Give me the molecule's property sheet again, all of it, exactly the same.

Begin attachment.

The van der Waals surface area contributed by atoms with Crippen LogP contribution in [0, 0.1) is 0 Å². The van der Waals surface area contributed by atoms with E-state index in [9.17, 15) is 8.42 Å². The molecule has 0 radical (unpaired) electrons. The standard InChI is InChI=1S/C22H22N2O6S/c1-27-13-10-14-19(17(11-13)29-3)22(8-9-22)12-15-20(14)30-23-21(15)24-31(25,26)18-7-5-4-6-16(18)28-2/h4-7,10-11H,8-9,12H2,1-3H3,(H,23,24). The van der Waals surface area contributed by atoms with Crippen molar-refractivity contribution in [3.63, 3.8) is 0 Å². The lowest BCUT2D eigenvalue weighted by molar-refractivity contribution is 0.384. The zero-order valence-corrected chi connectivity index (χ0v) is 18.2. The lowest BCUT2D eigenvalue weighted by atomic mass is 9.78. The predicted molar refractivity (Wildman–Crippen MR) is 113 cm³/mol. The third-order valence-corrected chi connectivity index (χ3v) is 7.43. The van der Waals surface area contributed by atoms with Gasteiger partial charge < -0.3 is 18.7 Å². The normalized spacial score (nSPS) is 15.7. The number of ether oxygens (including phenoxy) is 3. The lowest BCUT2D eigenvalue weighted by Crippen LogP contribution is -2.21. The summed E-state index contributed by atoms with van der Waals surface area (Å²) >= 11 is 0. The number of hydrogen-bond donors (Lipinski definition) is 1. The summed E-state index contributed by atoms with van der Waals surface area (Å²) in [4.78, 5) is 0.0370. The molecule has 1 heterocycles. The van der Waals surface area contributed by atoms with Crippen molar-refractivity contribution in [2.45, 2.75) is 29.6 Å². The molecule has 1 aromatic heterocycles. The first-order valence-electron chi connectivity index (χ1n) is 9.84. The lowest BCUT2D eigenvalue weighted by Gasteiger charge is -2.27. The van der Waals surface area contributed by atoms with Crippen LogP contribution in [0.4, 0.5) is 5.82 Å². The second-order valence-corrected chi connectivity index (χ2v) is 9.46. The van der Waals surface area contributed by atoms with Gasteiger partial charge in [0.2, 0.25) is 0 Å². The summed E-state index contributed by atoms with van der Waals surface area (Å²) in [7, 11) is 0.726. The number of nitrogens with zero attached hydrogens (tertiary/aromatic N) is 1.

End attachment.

The van der Waals surface area contributed by atoms with Crippen LogP contribution in [0, 0.1) is 0 Å². The van der Waals surface area contributed by atoms with E-state index in [9.17, 15) is 8.42 Å². The molecule has 0 radical (unpaired) electrons. The standard InChI is InChI=1S/C22H22N2O6S/c1-27-13-10-14-19(17(11-13)29-3)22(8-9-22)12-15-20(14)30-23-21(15)24-31(25,26)18-7-5-4-6-16(18)28-2/h4-7,10-11H,8-9,12H2,1-3H3,(H,23,24). The van der Waals surface area contributed by atoms with Crippen molar-refractivity contribution in [3.63, 3.8) is 0 Å². The lowest BCUT2D eigenvalue weighted by molar-refractivity contribution is 0.384. The zero-order valence-corrected chi connectivity index (χ0v) is 18.2. The lowest BCUT2D eigenvalue weighted by atomic mass is 9.78. The predicted molar refractivity (Wildman–Crippen MR) is 113 cm³/mol. The third-order valence-corrected chi connectivity index (χ3v) is 7.43. The van der Waals surface area contributed by atoms with Gasteiger partial charge < -0.3 is 18.7 Å². The normalized spacial score (nSPS) is 15.7. The number of ether oxygens (including phenoxy) is 3. The lowest BCUT2D eigenvalue weighted by Crippen LogP contribution is -2.21. The summed E-state index contributed by atoms with van der Waals surface area (Å²) >= 11 is 0. The number of hydrogen-bond donors (Lipinski definition) is 1. The summed E-state index contributed by atoms with van der Waals surface area (Å²) in [4.78, 5) is 0.0370. The molecule has 1 heterocycles. The van der Waals surface area contributed by atoms with Crippen molar-refractivity contribution in [2.45, 2.75) is 29.6 Å². The molecule has 1 aromatic heterocycles. The first-order valence-electron chi connectivity index (χ1n) is 9.84. The lowest BCUT2D eigenvalue weighted by Gasteiger charge is -2.27. The van der Waals surface area contributed by atoms with Crippen LogP contribution in [0.4, 0.5) is 5.82 Å². The second-order valence-corrected chi connectivity index (χ2v) is 9.46. The van der Waals surface area contributed by atoms with Gasteiger partial charge in [0.2, 0.25) is 0 Å². The summed E-state index contributed by atoms with van der Waals surface area (Å²) in [7, 11) is 0.726. The number of nitrogens with zero attached hydrogens (tertiary/aromatic N) is 1.